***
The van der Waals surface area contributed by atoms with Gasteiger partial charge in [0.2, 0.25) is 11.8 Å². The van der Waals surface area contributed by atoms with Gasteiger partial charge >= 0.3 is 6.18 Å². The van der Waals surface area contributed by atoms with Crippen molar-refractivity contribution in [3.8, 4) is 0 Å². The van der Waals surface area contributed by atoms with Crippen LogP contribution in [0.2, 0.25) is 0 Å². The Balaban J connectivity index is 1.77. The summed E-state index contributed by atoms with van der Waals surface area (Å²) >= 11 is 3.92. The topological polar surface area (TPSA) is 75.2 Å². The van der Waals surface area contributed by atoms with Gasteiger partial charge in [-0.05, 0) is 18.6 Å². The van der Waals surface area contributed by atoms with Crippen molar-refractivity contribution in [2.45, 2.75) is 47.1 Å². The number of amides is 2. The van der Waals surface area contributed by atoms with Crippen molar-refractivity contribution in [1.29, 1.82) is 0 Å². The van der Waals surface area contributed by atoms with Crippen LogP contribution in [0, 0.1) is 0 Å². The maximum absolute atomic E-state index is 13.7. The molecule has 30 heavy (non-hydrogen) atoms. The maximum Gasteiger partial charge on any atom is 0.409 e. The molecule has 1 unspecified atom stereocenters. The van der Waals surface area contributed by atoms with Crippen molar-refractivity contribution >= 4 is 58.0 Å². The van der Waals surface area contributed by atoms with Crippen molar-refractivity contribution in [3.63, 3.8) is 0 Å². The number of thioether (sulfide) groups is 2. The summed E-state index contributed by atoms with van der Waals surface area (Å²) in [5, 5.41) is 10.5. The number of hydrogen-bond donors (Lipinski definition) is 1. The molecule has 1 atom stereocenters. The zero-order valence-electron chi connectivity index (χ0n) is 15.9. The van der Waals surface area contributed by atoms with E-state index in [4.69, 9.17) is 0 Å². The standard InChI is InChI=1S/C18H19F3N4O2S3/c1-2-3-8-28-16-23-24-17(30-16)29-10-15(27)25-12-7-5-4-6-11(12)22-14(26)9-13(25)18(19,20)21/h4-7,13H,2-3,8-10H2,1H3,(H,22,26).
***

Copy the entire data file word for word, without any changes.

The van der Waals surface area contributed by atoms with Gasteiger partial charge in [0.2, 0.25) is 11.8 Å². The van der Waals surface area contributed by atoms with Gasteiger partial charge >= 0.3 is 6.18 Å². The van der Waals surface area contributed by atoms with Crippen molar-refractivity contribution in [3.8, 4) is 0 Å². The van der Waals surface area contributed by atoms with Crippen LogP contribution in [0.2, 0.25) is 0 Å². The Balaban J connectivity index is 1.77. The summed E-state index contributed by atoms with van der Waals surface area (Å²) >= 11 is 3.92. The topological polar surface area (TPSA) is 75.2 Å². The van der Waals surface area contributed by atoms with Gasteiger partial charge in [-0.05, 0) is 18.6 Å². The van der Waals surface area contributed by atoms with Crippen molar-refractivity contribution in [2.45, 2.75) is 47.1 Å². The number of amides is 2. The van der Waals surface area contributed by atoms with Crippen molar-refractivity contribution in [1.29, 1.82) is 0 Å². The van der Waals surface area contributed by atoms with Crippen LogP contribution in [0, 0.1) is 0 Å². The maximum absolute atomic E-state index is 13.7. The molecule has 30 heavy (non-hydrogen) atoms. The maximum Gasteiger partial charge on any atom is 0.409 e. The molecule has 1 unspecified atom stereocenters. The van der Waals surface area contributed by atoms with Crippen molar-refractivity contribution >= 4 is 58.0 Å². The van der Waals surface area contributed by atoms with Crippen molar-refractivity contribution in [3.63, 3.8) is 0 Å². The number of thioether (sulfide) groups is 2. The summed E-state index contributed by atoms with van der Waals surface area (Å²) in [5, 5.41) is 10.5. The number of hydrogen-bond donors (Lipinski definition) is 1. The molecule has 1 atom stereocenters. The zero-order valence-electron chi connectivity index (χ0n) is 15.9. The van der Waals surface area contributed by atoms with E-state index in [4.69, 9.17) is 0 Å². The standard InChI is InChI=1S/C18H19F3N4O2S3/c1-2-3-8-28-16-23-24-17(30-16)29-10-15(27)25-12-7-5-4-6-11(12)22-14(26)9-13(25)18(19,20)21/h4-7,13H,2-3,8-10H2,1H3,(H,22,26).